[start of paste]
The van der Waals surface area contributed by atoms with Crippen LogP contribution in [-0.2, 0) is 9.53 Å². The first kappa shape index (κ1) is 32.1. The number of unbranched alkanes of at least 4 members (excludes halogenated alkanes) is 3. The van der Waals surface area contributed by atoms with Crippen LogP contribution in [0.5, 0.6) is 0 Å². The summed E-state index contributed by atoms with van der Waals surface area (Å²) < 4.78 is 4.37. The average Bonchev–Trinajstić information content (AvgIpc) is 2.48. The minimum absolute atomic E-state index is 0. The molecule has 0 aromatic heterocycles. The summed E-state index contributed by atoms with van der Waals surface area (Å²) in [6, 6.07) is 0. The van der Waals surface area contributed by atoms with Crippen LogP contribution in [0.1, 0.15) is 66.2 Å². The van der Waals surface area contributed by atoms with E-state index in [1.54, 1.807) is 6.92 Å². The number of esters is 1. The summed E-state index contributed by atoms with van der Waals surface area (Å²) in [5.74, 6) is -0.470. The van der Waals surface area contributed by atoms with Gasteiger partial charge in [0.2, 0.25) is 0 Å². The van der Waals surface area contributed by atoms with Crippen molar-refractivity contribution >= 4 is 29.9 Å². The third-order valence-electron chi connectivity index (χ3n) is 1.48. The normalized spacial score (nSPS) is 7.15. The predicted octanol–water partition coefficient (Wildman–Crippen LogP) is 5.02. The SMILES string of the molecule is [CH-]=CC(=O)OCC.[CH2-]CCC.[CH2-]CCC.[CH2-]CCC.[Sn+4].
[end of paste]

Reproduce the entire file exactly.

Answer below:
The van der Waals surface area contributed by atoms with Crippen LogP contribution in [-0.2, 0) is 9.53 Å². The first kappa shape index (κ1) is 32.1. The number of unbranched alkanes of at least 4 members (excludes halogenated alkanes) is 3. The van der Waals surface area contributed by atoms with Crippen LogP contribution in [0.5, 0.6) is 0 Å². The summed E-state index contributed by atoms with van der Waals surface area (Å²) < 4.78 is 4.37. The average Bonchev–Trinajstić information content (AvgIpc) is 2.48. The minimum absolute atomic E-state index is 0. The molecule has 0 aromatic heterocycles. The summed E-state index contributed by atoms with van der Waals surface area (Å²) in [6, 6.07) is 0. The van der Waals surface area contributed by atoms with Crippen LogP contribution in [0.1, 0.15) is 66.2 Å². The van der Waals surface area contributed by atoms with E-state index in [1.54, 1.807) is 6.92 Å². The number of esters is 1. The summed E-state index contributed by atoms with van der Waals surface area (Å²) in [5.74, 6) is -0.470. The van der Waals surface area contributed by atoms with Gasteiger partial charge in [0.2, 0.25) is 0 Å². The van der Waals surface area contributed by atoms with Crippen molar-refractivity contribution >= 4 is 29.9 Å². The third-order valence-electron chi connectivity index (χ3n) is 1.48. The normalized spacial score (nSPS) is 7.15. The predicted octanol–water partition coefficient (Wildman–Crippen LogP) is 5.02. The SMILES string of the molecule is [CH-]=CC(=O)OCC.[CH2-]CCC.[CH2-]CCC.[CH2-]CCC.[Sn+4].